I guess this can be a place where I document my computer science adventures as well. The title is rather apt.

Anyway, the other day I ran into the 3SUM problem, which is the following:

*Given a set S of n integers, do any three elements in S sum to 0?*

This problem is O(n^2), and the most intuitive solution is the correct one and the most efficient one possible (:o).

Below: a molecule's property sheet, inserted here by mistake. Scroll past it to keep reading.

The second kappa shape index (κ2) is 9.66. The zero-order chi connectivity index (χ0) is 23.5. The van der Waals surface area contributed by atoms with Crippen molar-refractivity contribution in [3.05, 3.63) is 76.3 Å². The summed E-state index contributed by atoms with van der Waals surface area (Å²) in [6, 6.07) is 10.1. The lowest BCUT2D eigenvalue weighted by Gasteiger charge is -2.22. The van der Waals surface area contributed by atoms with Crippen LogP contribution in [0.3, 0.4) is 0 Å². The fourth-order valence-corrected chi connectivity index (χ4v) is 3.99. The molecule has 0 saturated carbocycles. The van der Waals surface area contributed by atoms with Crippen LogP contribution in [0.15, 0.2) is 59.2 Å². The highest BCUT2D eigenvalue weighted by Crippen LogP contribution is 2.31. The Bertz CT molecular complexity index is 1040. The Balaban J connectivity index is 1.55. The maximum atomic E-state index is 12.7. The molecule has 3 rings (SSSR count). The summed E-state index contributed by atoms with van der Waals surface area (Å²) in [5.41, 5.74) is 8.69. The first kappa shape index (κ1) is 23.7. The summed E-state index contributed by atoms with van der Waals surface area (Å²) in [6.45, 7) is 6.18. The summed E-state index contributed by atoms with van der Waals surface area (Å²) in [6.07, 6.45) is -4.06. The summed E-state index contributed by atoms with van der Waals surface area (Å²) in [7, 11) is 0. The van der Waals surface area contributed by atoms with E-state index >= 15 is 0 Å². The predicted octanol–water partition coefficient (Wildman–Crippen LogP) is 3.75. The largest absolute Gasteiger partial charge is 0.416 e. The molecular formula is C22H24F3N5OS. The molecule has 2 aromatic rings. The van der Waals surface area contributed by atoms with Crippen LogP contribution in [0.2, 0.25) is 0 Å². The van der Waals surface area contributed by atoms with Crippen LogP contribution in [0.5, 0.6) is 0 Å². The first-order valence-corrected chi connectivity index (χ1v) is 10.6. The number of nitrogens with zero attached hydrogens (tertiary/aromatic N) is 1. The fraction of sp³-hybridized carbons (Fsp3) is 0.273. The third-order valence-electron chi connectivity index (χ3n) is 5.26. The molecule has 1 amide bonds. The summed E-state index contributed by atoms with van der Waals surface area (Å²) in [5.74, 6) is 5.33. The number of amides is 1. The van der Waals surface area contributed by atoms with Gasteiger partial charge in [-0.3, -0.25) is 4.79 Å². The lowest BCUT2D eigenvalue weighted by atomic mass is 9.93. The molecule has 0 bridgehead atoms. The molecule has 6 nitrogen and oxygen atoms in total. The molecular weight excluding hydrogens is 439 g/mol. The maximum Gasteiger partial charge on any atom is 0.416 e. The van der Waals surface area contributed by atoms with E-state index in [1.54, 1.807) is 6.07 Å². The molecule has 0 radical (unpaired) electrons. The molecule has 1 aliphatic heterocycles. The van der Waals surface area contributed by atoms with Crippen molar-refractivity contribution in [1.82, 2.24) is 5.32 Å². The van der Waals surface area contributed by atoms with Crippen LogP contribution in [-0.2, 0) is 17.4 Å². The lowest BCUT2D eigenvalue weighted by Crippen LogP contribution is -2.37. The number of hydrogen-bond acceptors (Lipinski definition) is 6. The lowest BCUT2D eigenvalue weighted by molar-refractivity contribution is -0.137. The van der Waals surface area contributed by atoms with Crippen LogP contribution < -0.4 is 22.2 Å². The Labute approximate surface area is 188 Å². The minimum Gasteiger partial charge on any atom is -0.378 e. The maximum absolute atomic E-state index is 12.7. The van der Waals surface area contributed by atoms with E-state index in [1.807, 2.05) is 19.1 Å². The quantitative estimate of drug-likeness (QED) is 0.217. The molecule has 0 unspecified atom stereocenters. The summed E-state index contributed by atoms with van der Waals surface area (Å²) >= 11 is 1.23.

**SOLUTION**

Sum all possible pairs of integers in the set. This is complexity O(n^2). Hash these sums into a new hashtable of size n^2/2. Now, run through the array once more. At each value, check to see if its additive inverse is in the hash table. If yes, the answer is yes. If no, continue on until the end. This part is O(n), but overall the algorithm is O(n^2). :)

*An interesting fact: according to Wikipedia, “A problem is called **3SUM-hard** if solving it in subquadratic time implies a subquadratic-time algorithm for 3SUM.”

- bitestream posted this
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